Last week, GoodbyeJim.com’s Jonathan Marks wrote a post about a company called ProLogic. After noting that that company has made campaign contributions to Rep. James Moran, and has hired a sophisticated lobbying firm, PMA Group, whose employees have been generous contributors to Moran’s campaigns over the years, Marks raises what I think is a fairly important question: How does ProLogic win business? How does it fair against competing firms that don’t have the benefit of any representation from a savvy insider firm like PMA Group (which describes what it does here)? And what does this say about the way procurement decisions are made in the government? Are we always buying the best mousetrap? Are we unable to buy the best mousetrap without the mediation of lobbyists? Conversely, are we making do with somewhat overpriced, somewhat mediocre mousetraps because the company that manufactures them hired the lobbyist with the right connections?
To get back to Marks’ question, I think the first thing you have to do is separate out the contracts on which ProLogic (or any company, for that matter) lobbied from those it got without going beyond the normal procurement procedure–sending a proposal to a government agency, perhaps making a presentation to the acquisitions officials, and then keeping your fingers crossed that yours is the most attractive mousetrap in terms of price and quality.
Sadly, you can’t answer such questions using traditional lobbyist disclosure forms. The one linked, filed by PMA Group on Feburary 9, 2006, and covering the final six months of 2005, lists the following as specific lobbying issues:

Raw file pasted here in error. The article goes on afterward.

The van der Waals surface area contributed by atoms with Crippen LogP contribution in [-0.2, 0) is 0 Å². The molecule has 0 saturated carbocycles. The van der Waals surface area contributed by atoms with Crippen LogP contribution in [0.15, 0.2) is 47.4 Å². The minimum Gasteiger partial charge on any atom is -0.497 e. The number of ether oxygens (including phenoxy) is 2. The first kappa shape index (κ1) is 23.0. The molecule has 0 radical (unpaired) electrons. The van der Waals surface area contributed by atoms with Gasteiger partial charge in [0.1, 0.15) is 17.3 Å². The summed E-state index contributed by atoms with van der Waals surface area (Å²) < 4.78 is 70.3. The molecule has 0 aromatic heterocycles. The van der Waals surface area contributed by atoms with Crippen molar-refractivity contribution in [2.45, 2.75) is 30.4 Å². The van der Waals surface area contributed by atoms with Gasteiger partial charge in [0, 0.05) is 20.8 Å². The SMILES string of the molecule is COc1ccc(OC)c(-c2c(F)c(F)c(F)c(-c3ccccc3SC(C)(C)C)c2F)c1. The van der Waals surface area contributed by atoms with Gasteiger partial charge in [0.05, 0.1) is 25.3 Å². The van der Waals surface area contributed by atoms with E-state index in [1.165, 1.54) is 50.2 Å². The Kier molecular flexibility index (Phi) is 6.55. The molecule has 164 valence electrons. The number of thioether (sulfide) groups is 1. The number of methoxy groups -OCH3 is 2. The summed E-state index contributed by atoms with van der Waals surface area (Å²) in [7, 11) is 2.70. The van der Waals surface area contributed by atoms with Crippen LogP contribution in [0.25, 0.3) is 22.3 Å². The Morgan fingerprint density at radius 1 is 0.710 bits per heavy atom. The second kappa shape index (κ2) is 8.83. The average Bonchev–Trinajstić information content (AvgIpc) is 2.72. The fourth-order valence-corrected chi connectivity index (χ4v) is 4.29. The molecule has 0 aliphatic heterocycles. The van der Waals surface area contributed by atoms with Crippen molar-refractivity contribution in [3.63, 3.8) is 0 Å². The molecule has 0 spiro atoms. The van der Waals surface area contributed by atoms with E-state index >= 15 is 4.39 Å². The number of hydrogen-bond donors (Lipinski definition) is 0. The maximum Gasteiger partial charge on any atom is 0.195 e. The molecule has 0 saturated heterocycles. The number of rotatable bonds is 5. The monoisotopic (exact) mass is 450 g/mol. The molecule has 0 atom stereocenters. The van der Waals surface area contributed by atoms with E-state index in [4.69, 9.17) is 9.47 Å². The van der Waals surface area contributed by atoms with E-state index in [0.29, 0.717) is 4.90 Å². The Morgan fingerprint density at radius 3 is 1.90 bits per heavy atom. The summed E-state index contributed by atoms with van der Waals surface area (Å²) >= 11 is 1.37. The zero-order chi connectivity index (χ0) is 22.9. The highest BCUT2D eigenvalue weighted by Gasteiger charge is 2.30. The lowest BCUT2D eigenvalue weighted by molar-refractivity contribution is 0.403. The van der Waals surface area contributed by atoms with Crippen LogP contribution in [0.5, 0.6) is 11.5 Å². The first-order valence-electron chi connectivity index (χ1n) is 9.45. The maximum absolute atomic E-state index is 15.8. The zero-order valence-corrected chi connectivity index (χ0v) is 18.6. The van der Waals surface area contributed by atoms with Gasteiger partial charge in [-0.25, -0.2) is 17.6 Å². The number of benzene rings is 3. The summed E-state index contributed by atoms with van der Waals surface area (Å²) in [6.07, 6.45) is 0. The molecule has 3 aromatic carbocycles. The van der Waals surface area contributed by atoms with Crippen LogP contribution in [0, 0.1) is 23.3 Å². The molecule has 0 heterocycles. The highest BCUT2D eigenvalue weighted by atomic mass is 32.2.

H.R. 2528, Military Quality of Life, Veterans Affairs Appropriations, 2006, NASA H.R. 2683, Department of Defense Appropriations Act, 2006, R&D
Would anyone care to wager on whether the following contract, described here, falls under that description:
ProLogic Inc., Fairmont, W.Va., was awarded on 19 December 2005, a $7,090,838 cost plus fixed fee contract to research how the best to gather required medical data from medical encounters, analyze it, and make to available to users in support of medical planning and operations using a Net-Centric approach identified as MED-STARS. At this time $2,208,000 has been obligated. This work will be complete by October 2008. Solicitations began January 2005 and negotiations were completed in August 2005. The Headquarters Electronic Systems Center, Hanscom Air Force Base, Mass., is the contracting activity. (FA8726-06-C-0005).
Or whether any of the other contracts the company won–from the Departments of Energy, Defense and Veterans Affairs as well as NASA and the General Services Administration, were the subject of specific lobbying actions by PMA Group?
I’ve started the process of requesting under the Freedom of Information Act any forms SF-LLL, which a contractor must file with a contracting agency if it’s paid a lobbyist to work on its behalf in connection with the contract award, to see if I can answer that question.
This part is pretty tedious–a lot of cutting and pasting word documents, plus entering what I’m asking for into a simple excel spreadsheet to keep track of what I’m asking for and from whom. Still, even though it’s not the most exciting way to spend a day, I find it’s best to get FOIAs out the door as quickly as possible, in no small measure because the government can be quite slow when it comes to releasing documents, even ones that say, “This information will be available for public inspection.”